T.P. Fielden is the author of the Miss Dimont series, The Riviera Express, Resort to Murder, A Quarter Past Dead and Died and Gone to Devon. Stealing the Crown, the start of a new series featuring Guy Harford, was published by Thomas and Mercer on 1 August 2020.
T.P. Fielden kindly answered a few of my questions.
1. Tell us a little about Stealing the Crown.
It’s about love and murder in wartime Buckingham Palace. It features courtier and spy Guy Harford and his sidekick Rodie Carr who, though she’s exceptionally beautiful, is a compulsive burglar. Together they chase down a plot to rob King George VI of his throne – and his life.
2. What inspired the book?
There’s a huge treasure-trove of untold stories about Buckingham Palace and the Royal Family during WW2. I got to hear many of these over the years in my other life as a royal biographer and commentator, and I decided to dovetail some of the best of them into my plot. Some are so extraordinary it’s difficult to tell whether they’re fact or fiction. So separating the two – fact from fiction – is my challenge to the reader!
3. Are you a plan, plan, plan writer or do you sit down and see where the words take you?
I plan, plan, plan. Then I see where the story takes me! It’s a bit like getting in the car and driving through a forest – you know where you want to end up, but you’re never quite sure what you’re going to encounter on the way which may involve an unexpected detour. As a novelist you need to be prepared to tear up the map sometimes and take risks. But be prepared to back up if you get it wrong!
4. Having been through the publishing process a number of times, is there anything about the process of creating a novel that still surprises you?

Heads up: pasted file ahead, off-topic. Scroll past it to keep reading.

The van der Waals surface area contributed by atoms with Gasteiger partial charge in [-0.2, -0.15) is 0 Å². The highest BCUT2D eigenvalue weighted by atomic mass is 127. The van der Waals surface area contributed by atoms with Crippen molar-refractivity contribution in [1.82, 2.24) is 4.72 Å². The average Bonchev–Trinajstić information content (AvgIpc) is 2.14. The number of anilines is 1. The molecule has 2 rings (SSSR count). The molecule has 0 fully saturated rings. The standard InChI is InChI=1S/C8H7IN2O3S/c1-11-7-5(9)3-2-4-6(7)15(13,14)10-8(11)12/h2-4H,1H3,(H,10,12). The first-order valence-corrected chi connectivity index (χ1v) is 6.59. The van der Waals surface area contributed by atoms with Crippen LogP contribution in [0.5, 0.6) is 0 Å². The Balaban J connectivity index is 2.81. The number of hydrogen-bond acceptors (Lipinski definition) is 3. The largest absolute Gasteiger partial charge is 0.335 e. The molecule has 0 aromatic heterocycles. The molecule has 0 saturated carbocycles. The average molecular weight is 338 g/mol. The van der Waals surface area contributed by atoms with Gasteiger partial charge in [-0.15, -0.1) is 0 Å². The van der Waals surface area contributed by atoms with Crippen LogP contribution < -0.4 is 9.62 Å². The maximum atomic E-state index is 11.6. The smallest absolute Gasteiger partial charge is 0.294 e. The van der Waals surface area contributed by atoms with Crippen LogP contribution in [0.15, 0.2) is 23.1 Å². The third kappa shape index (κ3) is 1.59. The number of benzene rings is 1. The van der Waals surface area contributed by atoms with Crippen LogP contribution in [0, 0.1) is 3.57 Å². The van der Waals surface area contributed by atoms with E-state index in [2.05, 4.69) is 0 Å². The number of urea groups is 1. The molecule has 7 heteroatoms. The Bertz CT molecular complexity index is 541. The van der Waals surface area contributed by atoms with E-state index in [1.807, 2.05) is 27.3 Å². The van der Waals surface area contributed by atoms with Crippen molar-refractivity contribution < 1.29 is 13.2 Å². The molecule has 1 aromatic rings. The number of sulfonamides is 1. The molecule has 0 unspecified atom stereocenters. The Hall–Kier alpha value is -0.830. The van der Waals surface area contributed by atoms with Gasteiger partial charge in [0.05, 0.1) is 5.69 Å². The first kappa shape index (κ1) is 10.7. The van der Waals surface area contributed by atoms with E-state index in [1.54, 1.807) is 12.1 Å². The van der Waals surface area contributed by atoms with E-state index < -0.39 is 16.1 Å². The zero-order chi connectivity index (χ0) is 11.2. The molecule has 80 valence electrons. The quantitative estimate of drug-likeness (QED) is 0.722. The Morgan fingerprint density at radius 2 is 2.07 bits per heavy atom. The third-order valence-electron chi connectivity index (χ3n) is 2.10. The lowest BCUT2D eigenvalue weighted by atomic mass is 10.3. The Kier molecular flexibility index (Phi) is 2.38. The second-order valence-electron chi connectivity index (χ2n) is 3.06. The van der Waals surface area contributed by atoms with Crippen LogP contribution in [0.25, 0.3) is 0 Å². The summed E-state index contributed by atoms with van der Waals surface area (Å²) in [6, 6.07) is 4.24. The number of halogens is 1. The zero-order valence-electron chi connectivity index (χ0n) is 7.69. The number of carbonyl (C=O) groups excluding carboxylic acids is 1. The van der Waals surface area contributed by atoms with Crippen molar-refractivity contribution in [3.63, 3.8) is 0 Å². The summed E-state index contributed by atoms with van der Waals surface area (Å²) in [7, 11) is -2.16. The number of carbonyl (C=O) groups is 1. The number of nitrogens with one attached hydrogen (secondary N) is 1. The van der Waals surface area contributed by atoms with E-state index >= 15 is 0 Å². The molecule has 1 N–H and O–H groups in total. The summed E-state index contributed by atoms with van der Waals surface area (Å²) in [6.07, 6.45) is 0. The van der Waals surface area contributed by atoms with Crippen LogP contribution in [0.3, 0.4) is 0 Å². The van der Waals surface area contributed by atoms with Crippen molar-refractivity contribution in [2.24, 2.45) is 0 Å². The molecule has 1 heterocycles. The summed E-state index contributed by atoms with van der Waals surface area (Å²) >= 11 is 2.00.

The moment when that terrible caution and anxiety you suffer as a writer – did I get that right? – turns, on publication day, into a sense of disbelief – did I really write that? Happens every time.
5. You also write the Miss Dimont series. What are the benefits and downsides to writing a series?
If there’s a downside, I’ve yet to discover it. The joy of writing a series is in creating characters you can return to, and I think the readers enjoy it too. As long as you don’t allow the plot-lines to dry up, revisiting these old friends is as much a pleasure in fiction as it is in real life.
6. What do you do when you aren’t writing? What do you do to relax and get away from it all?
Music is my passion, whether it’s jazz, pop, or classical. Long ago I was a choirboy, then I played guitar in a band for over 20 years, and I so adore Handel’s music that I once wrote a play about him – he had a lyricist called Charles Jennens and their life together was a caper. That aside, I live on the edge of Dartmoor, for me the most beautiful place in the world, which would take several lifetimes to fully explore.
7. If you could only read one book for the rest of your life which book would it be?
Just at the moment it would have to be The Lost Pianos of Siberia by Sophy Roberts – it’s history, geography, travel, people, music and much, much more, all rolled up together in a glorious big bundle. On top of that, it’s beautifully written – the moment I finished reading it first time round I was forced to start Chapter One all over again.
8. I like to end my Q&As with the same question so here we go. During all the Q&As and interviews you’ve done what question have you not been asked that you wish had been asked – and what’s the answer?
What’s your proudest possession?
The local pub. I own a tiny slice of it, along with virtually every other member of our local community – it was drowning, but together we all dived in and saved it. I’m very proud of being part of that joint effort, but I’m getting mighty thirsty waiting for the doors to open again.
About the Book
Britain is at war—but the greatest threat to the Crown might be within the Palace walls.
London, 1941: Major Edgar Brampton is found shot dead in his office in Buckingham Palace. All signs point towards a self-inflicted tragedy, but when Palace authorities hurry his body away and order staff to stay silent, fellow courtier Guy Harford’s suspicions are raised.
While the outside world faces the onslaught of war, within the Palace walls a curious mystery unfolds. Rumours swirl about Brampton’s relationship with the Queen, and there’s talk of other plots involving those closest to the King.
To get to the bottom of what really happened, Guy joins forces with some unlikely allies—Rodie Carr, a beautiful East End burglar, and Rupert Hardacre, a postman with a past—but time may be running out…for him, for the King, and for Britain. Someone has their eye on the crown, and they’ll do anything to get it.
Can Guy solve the case before more blood is spilled on the royal carpets? Or will he be the next victim?